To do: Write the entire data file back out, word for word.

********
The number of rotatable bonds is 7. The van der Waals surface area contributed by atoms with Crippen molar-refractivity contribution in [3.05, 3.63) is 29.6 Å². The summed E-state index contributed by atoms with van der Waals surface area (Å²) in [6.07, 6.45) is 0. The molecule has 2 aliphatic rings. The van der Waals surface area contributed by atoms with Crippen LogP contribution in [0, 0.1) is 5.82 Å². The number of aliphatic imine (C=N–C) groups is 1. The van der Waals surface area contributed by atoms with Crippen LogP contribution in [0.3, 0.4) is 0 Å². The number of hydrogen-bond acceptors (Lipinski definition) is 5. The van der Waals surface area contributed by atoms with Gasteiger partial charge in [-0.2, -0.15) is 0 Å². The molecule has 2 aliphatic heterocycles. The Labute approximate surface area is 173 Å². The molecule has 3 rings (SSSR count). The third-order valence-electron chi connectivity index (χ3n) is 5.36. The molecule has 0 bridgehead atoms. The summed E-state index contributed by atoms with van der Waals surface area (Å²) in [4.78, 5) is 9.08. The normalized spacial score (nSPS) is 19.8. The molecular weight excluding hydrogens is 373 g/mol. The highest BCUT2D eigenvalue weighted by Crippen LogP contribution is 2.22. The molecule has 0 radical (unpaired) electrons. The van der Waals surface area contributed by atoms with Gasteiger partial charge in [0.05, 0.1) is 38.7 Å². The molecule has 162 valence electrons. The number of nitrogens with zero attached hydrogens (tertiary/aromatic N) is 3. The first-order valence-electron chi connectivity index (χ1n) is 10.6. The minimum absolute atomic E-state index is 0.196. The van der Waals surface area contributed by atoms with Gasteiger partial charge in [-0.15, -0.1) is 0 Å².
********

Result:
The number of rotatable bonds is 7. The van der Waals surface area contributed by atoms with Crippen molar-refractivity contribution in [3.05, 3.63) is 29.6 Å². The summed E-state index contributed by atoms with van der Waals surface area (Å²) in [6.07, 6.45) is 0. The molecule has 2 aliphatic rings. The van der Waals surface area contributed by atoms with Crippen LogP contribution in [0, 0.1) is 5.82 Å². The number of aliphatic imine (C=N–C) groups is 1. The van der Waals surface area contributed by atoms with Crippen LogP contribution in [0.3, 0.4) is 0 Å². The number of hydrogen-bond acceptors (Lipinski definition) is 5. The van der Waals surface area contributed by atoms with Gasteiger partial charge in [-0.2, -0.15) is 0 Å². The molecule has 2 aliphatic heterocycles. The Labute approximate surface area is 173 Å². The molecule has 3 rings (SSSR count). The third-order valence-electron chi connectivity index (χ3n) is 5.36. The molecule has 0 bridgehead atoms. The summed E-state index contributed by atoms with van der Waals surface area (Å²) in [4.78, 5) is 9.08. The normalized spacial score (nSPS) is 19.8. The molecular weight excluding hydrogens is 373 g/mol. The highest BCUT2D eigenvalue weighted by Crippen LogP contribution is 2.22. The molecule has 0 radical (unpaired) electrons. The van der Waals surface area contributed by atoms with Gasteiger partial charge in [0.05, 0.1) is 38.7 Å². The molecule has 162 valence electrons. The number of nitrogens with zero attached hydrogens (tertiary/aromatic N) is 3. The first-order valence-electron chi connectivity index (χ1n) is 10.6. The minimum absolute atomic E-state index is 0.196. The van der Waals surface area contributed by atoms with Gasteiger partial charge in [-0.15, -0.1) is 0 Å².